In In re Deepwater Horizon, No. 20-30300, 2021 WL 96168, a three-judge panel of the U.S. Fifth Circuit Court of Appeal held that fishermen who intentionally came upon the scene of the wreckage of the Deepwater Horizon failed to state a claim of negligent infliction of emotional distress under general maritime law.  The district

Several pieces of energy-industry legislation are teed up for debate as state legislatures reconvene for their first sessions of 2021. With topics ranging from offshore oil and gas moratoriums to restrictions on natural gas flaring and venting, the following is an overview of notable energy legislation to be heard in state legislatures this year.

The

Following through with President Biden’s campaign promise to halt oil and gas drilling on federal lands, on January 20, 2021, the Acting Secretary of the U.S. Department of Interior (“Interior”) issued an order, effective immediately, mandating a 60-day moratorium on new oil and gas leases and drilling permits on public lands and waters (“Order”).
Continue Reading U.S. DEPARTMENT OF INTERIOR ISSUES 60-DAY MORATORIUM ON FEDERAL LEASING AND DRILLING PERMITS

Governor John Bel Edwards has identified offshore wind energy as a feature component of his recently announced renewable energy initiative for the Gulf of Mexico. The Governor announced the initiative at the inaugural meeting of his Climate Initiative Task Force.
Continue Reading Governor Edwards Indicates that Offshore Wind is on the Horizon in the Gulf of Mexico

In Sanchez v. Smart Fabricators of Texas, LLC, 970 F.3d 550,  a three-judge panel of the United States Fifth Circuit Court of Appeal held on August 14, 2020, that seaman status under the Jones Act may apply to an injured welder on a jack-up oil rig adjacent to an inland pier. Maintaining that the plaintiff qualified as a seaman under controlling Fifth Circuit precedent but questioning that precedent in light of Supreme Court case law, the panel urged the Fifth Circuit to review the case en banc.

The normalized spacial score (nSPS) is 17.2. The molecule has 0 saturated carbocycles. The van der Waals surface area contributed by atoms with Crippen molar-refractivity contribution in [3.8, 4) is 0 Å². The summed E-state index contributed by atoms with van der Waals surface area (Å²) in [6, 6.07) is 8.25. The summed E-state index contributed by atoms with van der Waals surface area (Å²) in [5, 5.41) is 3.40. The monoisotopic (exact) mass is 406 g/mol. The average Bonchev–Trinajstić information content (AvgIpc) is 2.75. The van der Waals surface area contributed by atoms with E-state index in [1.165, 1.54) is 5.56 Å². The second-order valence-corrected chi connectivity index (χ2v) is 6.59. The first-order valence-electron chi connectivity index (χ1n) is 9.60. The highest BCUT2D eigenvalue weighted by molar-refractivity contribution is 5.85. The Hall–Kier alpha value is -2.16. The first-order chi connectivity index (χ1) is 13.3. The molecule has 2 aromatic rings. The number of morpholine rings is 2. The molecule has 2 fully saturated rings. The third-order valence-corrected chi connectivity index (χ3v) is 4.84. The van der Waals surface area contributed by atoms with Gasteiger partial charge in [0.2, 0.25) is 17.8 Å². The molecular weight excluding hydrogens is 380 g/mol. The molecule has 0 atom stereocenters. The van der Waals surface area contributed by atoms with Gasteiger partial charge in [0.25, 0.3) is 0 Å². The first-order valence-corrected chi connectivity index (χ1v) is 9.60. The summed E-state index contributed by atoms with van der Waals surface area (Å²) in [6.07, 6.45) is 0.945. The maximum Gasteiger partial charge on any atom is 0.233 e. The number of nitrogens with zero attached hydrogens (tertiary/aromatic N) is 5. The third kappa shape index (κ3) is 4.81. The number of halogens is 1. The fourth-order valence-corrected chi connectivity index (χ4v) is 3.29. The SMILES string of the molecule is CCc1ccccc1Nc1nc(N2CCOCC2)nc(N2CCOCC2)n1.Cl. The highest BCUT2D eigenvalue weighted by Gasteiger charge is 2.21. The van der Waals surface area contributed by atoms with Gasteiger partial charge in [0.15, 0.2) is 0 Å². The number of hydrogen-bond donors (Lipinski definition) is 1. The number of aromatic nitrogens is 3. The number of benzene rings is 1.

Continue Reading Fifth Circuit Identifies Potential Conflict with Supreme Court on Jones Act Seaman Test

With recent increased investments in wind power, the development of floating offshore wind farms presents the potential to access areas previously unavailable. On floating offshore wind farms,  a wind turbine is attached to a floating structure which is tethered to the sea floor, as opposed to the turbine being a fixed foundation in the sea. This allows the wind turbines to operate in deeper waters.[1]
Continue Reading Floating Foundations: The Future of Offshore Wind

In the midst of a chaotic year and a tense campaign season, issues such as COVID-19, race relations, and healthcare seem to be at the forefront of Americans’ minds as they head to the polls on November 3.  But the oil and gas industry stands to be impacted regardless of the election outcome in November, and those impacts will have wide-reaching effects on the U.S. economy, its energy independence, and its diplomatic relations.  The 2020 Presidential candidates, Republican Donald Trump and Democrat Joe Biden, have divergent positions on U.S. oil and gas production, with the former pledging continued expansion of domestic oil and gas drilling and production, and the latter pledging to transition the U.S. away from its reliance on fossil fuels.